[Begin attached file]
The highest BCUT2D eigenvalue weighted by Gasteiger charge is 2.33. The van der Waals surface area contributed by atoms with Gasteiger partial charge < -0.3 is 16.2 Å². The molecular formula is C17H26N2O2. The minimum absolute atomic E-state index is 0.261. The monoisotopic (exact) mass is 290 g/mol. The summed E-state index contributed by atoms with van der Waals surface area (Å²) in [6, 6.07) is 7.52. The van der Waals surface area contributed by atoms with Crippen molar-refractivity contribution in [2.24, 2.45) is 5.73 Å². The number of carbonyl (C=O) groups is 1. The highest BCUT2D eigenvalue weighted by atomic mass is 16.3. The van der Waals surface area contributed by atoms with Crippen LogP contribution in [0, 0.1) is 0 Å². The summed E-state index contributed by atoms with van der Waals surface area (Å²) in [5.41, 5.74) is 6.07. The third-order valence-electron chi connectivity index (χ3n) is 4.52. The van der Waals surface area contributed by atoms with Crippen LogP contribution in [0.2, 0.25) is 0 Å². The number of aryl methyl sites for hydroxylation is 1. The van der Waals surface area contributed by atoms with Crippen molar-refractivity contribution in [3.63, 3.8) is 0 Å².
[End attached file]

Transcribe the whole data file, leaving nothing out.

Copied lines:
The highest BCUT2D eigenvalue weighted by Gasteiger charge is 2.33. The van der Waals surface area contributed by atoms with Gasteiger partial charge < -0.3 is 16.2 Å². The molecular formula is C17H26N2O2. The minimum absolute atomic E-state index is 0.261. The monoisotopic (exact) mass is 290 g/mol. The summed E-state index contributed by atoms with van der Waals surface area (Å²) in [6, 6.07) is 7.52. The van der Waals surface area contributed by atoms with Crippen molar-refractivity contribution in [2.24, 2.45) is 5.73 Å². The number of carbonyl (C=O) groups is 1. The highest BCUT2D eigenvalue weighted by atomic mass is 16.3. The van der Waals surface area contributed by atoms with Crippen LogP contribution in [0, 0.1) is 0 Å². The summed E-state index contributed by atoms with van der Waals surface area (Å²) in [5.41, 5.74) is 6.07. The third-order valence-electron chi connectivity index (χ3n) is 4.52. The van der Waals surface area contributed by atoms with Crippen LogP contribution in [0.2, 0.25) is 0 Å². The number of aryl methyl sites for hydroxylation is 1. The van der Waals surface area contributed by atoms with Crippen molar-refractivity contribution in [3.63, 3.8) is 0 Å².